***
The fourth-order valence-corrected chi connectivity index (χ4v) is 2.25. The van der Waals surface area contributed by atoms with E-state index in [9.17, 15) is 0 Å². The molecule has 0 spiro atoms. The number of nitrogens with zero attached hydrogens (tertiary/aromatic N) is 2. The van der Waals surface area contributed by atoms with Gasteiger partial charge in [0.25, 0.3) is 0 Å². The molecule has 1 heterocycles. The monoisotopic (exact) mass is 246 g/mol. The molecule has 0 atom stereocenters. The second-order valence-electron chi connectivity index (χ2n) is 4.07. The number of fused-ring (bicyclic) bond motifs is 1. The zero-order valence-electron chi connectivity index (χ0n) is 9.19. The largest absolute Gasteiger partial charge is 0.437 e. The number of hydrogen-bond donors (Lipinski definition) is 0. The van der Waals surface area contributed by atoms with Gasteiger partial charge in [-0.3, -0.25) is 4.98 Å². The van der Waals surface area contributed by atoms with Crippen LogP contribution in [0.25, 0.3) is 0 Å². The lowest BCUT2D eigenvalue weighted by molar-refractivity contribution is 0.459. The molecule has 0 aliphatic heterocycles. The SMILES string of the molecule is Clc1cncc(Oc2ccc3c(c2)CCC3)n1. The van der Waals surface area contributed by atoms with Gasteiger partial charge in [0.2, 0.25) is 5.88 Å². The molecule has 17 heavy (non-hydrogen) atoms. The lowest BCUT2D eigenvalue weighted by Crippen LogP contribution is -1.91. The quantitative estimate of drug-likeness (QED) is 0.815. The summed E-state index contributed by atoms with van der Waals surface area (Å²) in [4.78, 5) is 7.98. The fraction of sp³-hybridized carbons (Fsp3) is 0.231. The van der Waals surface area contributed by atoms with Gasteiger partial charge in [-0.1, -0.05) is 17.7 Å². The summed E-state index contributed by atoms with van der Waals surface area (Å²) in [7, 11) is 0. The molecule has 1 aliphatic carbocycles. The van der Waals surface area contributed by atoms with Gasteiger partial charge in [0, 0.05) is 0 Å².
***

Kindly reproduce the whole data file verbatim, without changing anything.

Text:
The fourth-order valence-corrected chi connectivity index (χ4v) is 2.25. The van der Waals surface area contributed by atoms with E-state index in [9.17, 15) is 0 Å². The molecule has 0 spiro atoms. The number of nitrogens with zero attached hydrogens (tertiary/aromatic N) is 2. The van der Waals surface area contributed by atoms with Gasteiger partial charge in [0.25, 0.3) is 0 Å². The molecule has 1 heterocycles. The monoisotopic (exact) mass is 246 g/mol. The molecule has 0 atom stereocenters. The second-order valence-electron chi connectivity index (χ2n) is 4.07. The number of fused-ring (bicyclic) bond motifs is 1. The zero-order valence-electron chi connectivity index (χ0n) is 9.19. The largest absolute Gasteiger partial charge is 0.437 e. The number of hydrogen-bond donors (Lipinski definition) is 0. The van der Waals surface area contributed by atoms with Gasteiger partial charge in [-0.3, -0.25) is 4.98 Å². The van der Waals surface area contributed by atoms with Crippen LogP contribution in [0.25, 0.3) is 0 Å². The lowest BCUT2D eigenvalue weighted by molar-refractivity contribution is 0.459. The molecule has 0 aliphatic heterocycles. The SMILES string of the molecule is Clc1cncc(Oc2ccc3c(c2)CCC3)n1. The van der Waals surface area contributed by atoms with Gasteiger partial charge in [0.2, 0.25) is 5.88 Å². The molecule has 17 heavy (non-hydrogen) atoms. The lowest BCUT2D eigenvalue weighted by Crippen LogP contribution is -1.91. The quantitative estimate of drug-likeness (QED) is 0.815. The summed E-state index contributed by atoms with van der Waals surface area (Å²) in [4.78, 5) is 7.98. The fraction of sp³-hybridized carbons (Fsp3) is 0.231. The van der Waals surface area contributed by atoms with Gasteiger partial charge in [-0.1, -0.05) is 17.7 Å². The summed E-state index contributed by atoms with van der Waals surface area (Å²) in [7, 11) is 0. The molecule has 1 aliphatic carbocycles. The van der Waals surface area contributed by atoms with Gasteiger partial charge in [0, 0.05) is 0 Å².